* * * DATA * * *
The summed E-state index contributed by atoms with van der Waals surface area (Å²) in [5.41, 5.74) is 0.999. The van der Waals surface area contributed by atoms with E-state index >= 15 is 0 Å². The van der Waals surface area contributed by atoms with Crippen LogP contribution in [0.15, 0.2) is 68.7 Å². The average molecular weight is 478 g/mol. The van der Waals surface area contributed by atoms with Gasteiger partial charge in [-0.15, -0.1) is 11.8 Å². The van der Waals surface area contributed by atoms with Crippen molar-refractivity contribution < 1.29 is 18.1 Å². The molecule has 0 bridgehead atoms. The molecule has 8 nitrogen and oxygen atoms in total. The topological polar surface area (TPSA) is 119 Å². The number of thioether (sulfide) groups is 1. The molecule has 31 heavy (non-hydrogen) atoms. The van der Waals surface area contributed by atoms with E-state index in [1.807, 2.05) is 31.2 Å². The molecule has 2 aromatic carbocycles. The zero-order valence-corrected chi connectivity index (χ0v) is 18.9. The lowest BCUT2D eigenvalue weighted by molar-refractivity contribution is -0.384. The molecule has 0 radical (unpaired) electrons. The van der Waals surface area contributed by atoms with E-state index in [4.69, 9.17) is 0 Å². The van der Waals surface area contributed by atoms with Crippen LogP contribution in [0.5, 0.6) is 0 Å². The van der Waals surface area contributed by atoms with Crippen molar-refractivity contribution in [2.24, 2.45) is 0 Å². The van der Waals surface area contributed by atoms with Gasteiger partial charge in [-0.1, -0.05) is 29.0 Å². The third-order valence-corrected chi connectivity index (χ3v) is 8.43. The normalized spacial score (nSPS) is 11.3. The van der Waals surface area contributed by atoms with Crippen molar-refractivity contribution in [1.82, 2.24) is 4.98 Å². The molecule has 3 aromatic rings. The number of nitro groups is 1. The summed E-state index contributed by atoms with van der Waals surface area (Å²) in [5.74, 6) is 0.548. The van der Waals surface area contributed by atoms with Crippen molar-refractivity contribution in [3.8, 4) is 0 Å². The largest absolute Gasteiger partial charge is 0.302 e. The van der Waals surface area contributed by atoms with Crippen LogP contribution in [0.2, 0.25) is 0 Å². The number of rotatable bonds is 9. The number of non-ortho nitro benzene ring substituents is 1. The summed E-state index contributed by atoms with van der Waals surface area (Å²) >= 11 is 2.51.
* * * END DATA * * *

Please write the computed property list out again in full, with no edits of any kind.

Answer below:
The summed E-state index contributed by atoms with van der Waals surface area (Å²) in [5.41, 5.74) is 0.999. The van der Waals surface area contributed by atoms with E-state index >= 15 is 0 Å². The van der Waals surface area contributed by atoms with Crippen LogP contribution in [0.15, 0.2) is 68.7 Å². The average molecular weight is 478 g/mol. The van der Waals surface area contributed by atoms with Gasteiger partial charge in [-0.15, -0.1) is 11.8 Å². The van der Waals surface area contributed by atoms with Crippen molar-refractivity contribution < 1.29 is 18.1 Å². The molecule has 0 bridgehead atoms. The molecule has 8 nitrogen and oxygen atoms in total. The topological polar surface area (TPSA) is 119 Å². The number of thioether (sulfide) groups is 1. The molecule has 31 heavy (non-hydrogen) atoms. The van der Waals surface area contributed by atoms with E-state index in [1.807, 2.05) is 31.2 Å². The molecule has 2 aromatic carbocycles. The zero-order valence-corrected chi connectivity index (χ0v) is 18.9. The lowest BCUT2D eigenvalue weighted by molar-refractivity contribution is -0.384. The molecule has 0 radical (unpaired) electrons. The van der Waals surface area contributed by atoms with E-state index in [4.69, 9.17) is 0 Å². The van der Waals surface area contributed by atoms with Crippen LogP contribution in [0.5, 0.6) is 0 Å². The van der Waals surface area contributed by atoms with Crippen molar-refractivity contribution in [2.24, 2.45) is 0 Å². The van der Waals surface area contributed by atoms with Gasteiger partial charge in [-0.1, -0.05) is 29.0 Å². The third-order valence-corrected chi connectivity index (χ3v) is 8.43. The normalized spacial score (nSPS) is 11.3. The van der Waals surface area contributed by atoms with Crippen molar-refractivity contribution in [1.82, 2.24) is 4.98 Å². The molecule has 3 aromatic rings. The number of nitro groups is 1. The summed E-state index contributed by atoms with van der Waals surface area (Å²) in [5.74, 6) is 0.548. The van der Waals surface area contributed by atoms with Crippen molar-refractivity contribution in [3.8, 4) is 0 Å². The largest absolute Gasteiger partial charge is 0.302 e. The van der Waals surface area contributed by atoms with Crippen LogP contribution in [0.2, 0.25) is 0 Å². The number of rotatable bonds is 9. The number of non-ortho nitro benzene ring substituents is 1. The summed E-state index contributed by atoms with van der Waals surface area (Å²) >= 11 is 2.51.